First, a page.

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Statement of Policy Regarding No-Action Determinations & Interpretative Opinions
Under the Missouri Securities Act of 2003, the commissioner of securities is authorized to provide limited guidance to those planning transactions or engaged in activities covered by the securities laws. Specifically, the commissioner may “provide interpretative opinions or issue determinations that the commissioner will not institute a proceeding or an action under this act against a specified person for engaging in a specified act, practice, or course of business . . . .” 1
These “no-action letters” and “interpretative opinions” enhance capital formation and ease business planning by guiding those structuring transactions. Moreover, as public documents, these tools inform issuers, members of the bar, and the public regarding the application of the securities laws.
The commissioner has issued this statement to inform interested persons about no-action letters and interpretative opinions and to clearly establish the parameters for seeking the same. The policy is presented in the form of answers to the most common questions regarding no-action letters and interpretative opinions. Click on any of the following questions for the policy’s response:
- “Should I ask for a no-action letter or an interpretative opinion?”
- “What types of questions will the commissioner not answer?”
- “How do I request a no-action letter or an interpretative opinion?”
- “What must my written request contain?”
- “What will I receive from the commissioner?”
- “What about any communications I have with the Securities Division staff?”
“Should I ask for a no-action letter or an interpretative opinion?”
Whether you request a no-action letter or an interpretative opinion depends on the type of response you want from the commissioner.
An interpretative opinion is the commissioner’s written opinion regarding an unsettled area of the law or whether an exemption is available to a presented situation. 2 With an interpretative opinion, you will receive the commissioner’s legal analysis regarding a specified statute or rule. For instance, many people ask for interpretative opinions to clarify the reach of definitions under the securities laws. Others seek clarity on the interplay between registration exemptions.
A no-action letter is a written response from the commissioner that the Division will not take enforcement action against the applicant given the facts presented. The commissioner makes no analysis of the provided facts but only states whether the transaction would merit enforcement. Applicants typically ask for a no-action determination when they only want assurance that, whatever the reason, the commissioner will not commence enforcement activity for a specified transaction.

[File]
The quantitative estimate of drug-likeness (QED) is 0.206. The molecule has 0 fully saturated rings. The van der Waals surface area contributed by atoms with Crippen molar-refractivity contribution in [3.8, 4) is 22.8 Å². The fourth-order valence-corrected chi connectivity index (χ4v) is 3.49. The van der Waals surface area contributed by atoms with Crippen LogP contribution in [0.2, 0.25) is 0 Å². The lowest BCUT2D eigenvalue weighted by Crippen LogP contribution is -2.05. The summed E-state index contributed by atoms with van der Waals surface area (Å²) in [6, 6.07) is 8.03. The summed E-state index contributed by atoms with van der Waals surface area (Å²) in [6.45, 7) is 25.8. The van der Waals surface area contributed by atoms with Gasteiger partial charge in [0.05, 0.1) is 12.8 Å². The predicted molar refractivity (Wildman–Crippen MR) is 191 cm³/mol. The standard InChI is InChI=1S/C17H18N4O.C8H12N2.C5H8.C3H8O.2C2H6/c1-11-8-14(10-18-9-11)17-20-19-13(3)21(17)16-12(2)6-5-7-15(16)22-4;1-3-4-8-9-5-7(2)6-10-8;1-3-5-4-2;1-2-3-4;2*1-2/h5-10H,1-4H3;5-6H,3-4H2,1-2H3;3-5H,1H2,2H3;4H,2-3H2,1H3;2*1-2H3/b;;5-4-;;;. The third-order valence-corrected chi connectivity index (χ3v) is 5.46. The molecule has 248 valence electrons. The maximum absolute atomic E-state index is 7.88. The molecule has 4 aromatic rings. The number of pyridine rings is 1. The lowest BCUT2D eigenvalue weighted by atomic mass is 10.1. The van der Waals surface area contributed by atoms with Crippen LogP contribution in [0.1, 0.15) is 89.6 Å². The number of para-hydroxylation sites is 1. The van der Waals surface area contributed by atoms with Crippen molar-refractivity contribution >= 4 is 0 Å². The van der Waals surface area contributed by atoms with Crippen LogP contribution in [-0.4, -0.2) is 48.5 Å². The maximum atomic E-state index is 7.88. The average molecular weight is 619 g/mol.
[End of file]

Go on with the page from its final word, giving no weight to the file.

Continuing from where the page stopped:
Because of their structure, participants, and other factors, some transactions do not require the securities laws’ protections. Accordingly, planners sometimes request a no-action determination to confirm that, given the transaction’s particular circumstances, a minor or technical variation from a statute or rule will not result in an enforcement activity. In effect, a party is requesting permission to structure a transaction or engage in an activity that would otherwise involve technical noncompliance with the law. Please note: If you request a no-action determination for that sort of assurance, your letter must explain your special circumstances how compliance with the securities laws in your situation creates a unique hardship that is not consistent with those laws’ purposes.
“What types of questions will the commissioner not answer?”
The commissioner will not respond to requests that involve:
- Hypothetical situations, transactions, or anonymous parties. As explained below, the securities laws do not allow the commissioner to give no-action or interpretative relief to unspecified parties.
- Requests for confidential treatment. Under Missouri law, the commissioner cannot confidentially respond to interpretative or no-action requests. Missouri law treats those requests as “public records” and they are available for public examination. 3
- Requests in connection with past transactions. Because interpretative opinions and no-action letters help plan courses of action, the commissioner need not respond to completed transactions.
- Requests in connection with pending or ongoing litigation. The commissioner will not comment on issues that are being litigated.